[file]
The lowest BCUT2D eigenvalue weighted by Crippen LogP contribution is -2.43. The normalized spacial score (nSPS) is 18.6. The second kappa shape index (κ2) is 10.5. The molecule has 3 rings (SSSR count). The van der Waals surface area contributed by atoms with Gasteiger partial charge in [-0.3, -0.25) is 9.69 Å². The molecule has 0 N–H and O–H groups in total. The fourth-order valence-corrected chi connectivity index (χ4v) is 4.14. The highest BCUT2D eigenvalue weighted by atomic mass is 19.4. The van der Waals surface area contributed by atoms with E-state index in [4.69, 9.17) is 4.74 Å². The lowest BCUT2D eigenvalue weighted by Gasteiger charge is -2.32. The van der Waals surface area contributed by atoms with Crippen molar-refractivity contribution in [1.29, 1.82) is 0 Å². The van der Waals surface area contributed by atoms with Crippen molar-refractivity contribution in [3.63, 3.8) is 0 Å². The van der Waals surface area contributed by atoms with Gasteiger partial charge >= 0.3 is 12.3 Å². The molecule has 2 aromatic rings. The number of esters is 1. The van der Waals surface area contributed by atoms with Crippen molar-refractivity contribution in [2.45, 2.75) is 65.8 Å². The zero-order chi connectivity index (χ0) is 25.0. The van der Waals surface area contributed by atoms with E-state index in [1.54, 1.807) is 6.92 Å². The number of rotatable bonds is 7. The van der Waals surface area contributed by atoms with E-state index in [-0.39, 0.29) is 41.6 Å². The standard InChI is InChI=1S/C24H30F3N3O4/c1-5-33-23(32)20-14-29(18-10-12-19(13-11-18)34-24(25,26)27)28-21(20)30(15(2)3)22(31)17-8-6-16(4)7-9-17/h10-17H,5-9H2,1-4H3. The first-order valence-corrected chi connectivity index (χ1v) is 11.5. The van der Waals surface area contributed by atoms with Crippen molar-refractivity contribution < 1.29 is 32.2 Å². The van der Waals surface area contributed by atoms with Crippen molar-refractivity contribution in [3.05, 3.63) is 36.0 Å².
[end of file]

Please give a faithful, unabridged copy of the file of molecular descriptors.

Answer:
The lowest BCUT2D eigenvalue weighted by Crippen LogP contribution is -2.43. The normalized spacial score (nSPS) is 18.6. The second kappa shape index (κ2) is 10.5. The molecule has 3 rings (SSSR count). The van der Waals surface area contributed by atoms with Gasteiger partial charge in [-0.3, -0.25) is 9.69 Å². The molecule has 0 N–H and O–H groups in total. The fourth-order valence-corrected chi connectivity index (χ4v) is 4.14. The highest BCUT2D eigenvalue weighted by atomic mass is 19.4. The van der Waals surface area contributed by atoms with E-state index in [4.69, 9.17) is 4.74 Å². The lowest BCUT2D eigenvalue weighted by Gasteiger charge is -2.32. The van der Waals surface area contributed by atoms with Crippen molar-refractivity contribution in [1.29, 1.82) is 0 Å². The van der Waals surface area contributed by atoms with Crippen molar-refractivity contribution in [3.63, 3.8) is 0 Å². The van der Waals surface area contributed by atoms with Gasteiger partial charge >= 0.3 is 12.3 Å². The molecule has 2 aromatic rings. The number of esters is 1. The van der Waals surface area contributed by atoms with Crippen molar-refractivity contribution in [2.45, 2.75) is 65.8 Å². The zero-order chi connectivity index (χ0) is 25.0. The van der Waals surface area contributed by atoms with E-state index in [1.54, 1.807) is 6.92 Å². The number of rotatable bonds is 7. The van der Waals surface area contributed by atoms with E-state index in [-0.39, 0.29) is 41.6 Å². The standard InChI is InChI=1S/C24H30F3N3O4/c1-5-33-23(32)20-14-29(18-10-12-19(13-11-18)34-24(25,26)27)28-21(20)30(15(2)3)22(31)17-8-6-16(4)7-9-17/h10-17H,5-9H2,1-4H3. The first-order valence-corrected chi connectivity index (χ1v) is 11.5. The van der Waals surface area contributed by atoms with Crippen molar-refractivity contribution < 1.29 is 32.2 Å². The van der Waals surface area contributed by atoms with Crippen molar-refractivity contribution in [3.05, 3.63) is 36.0 Å².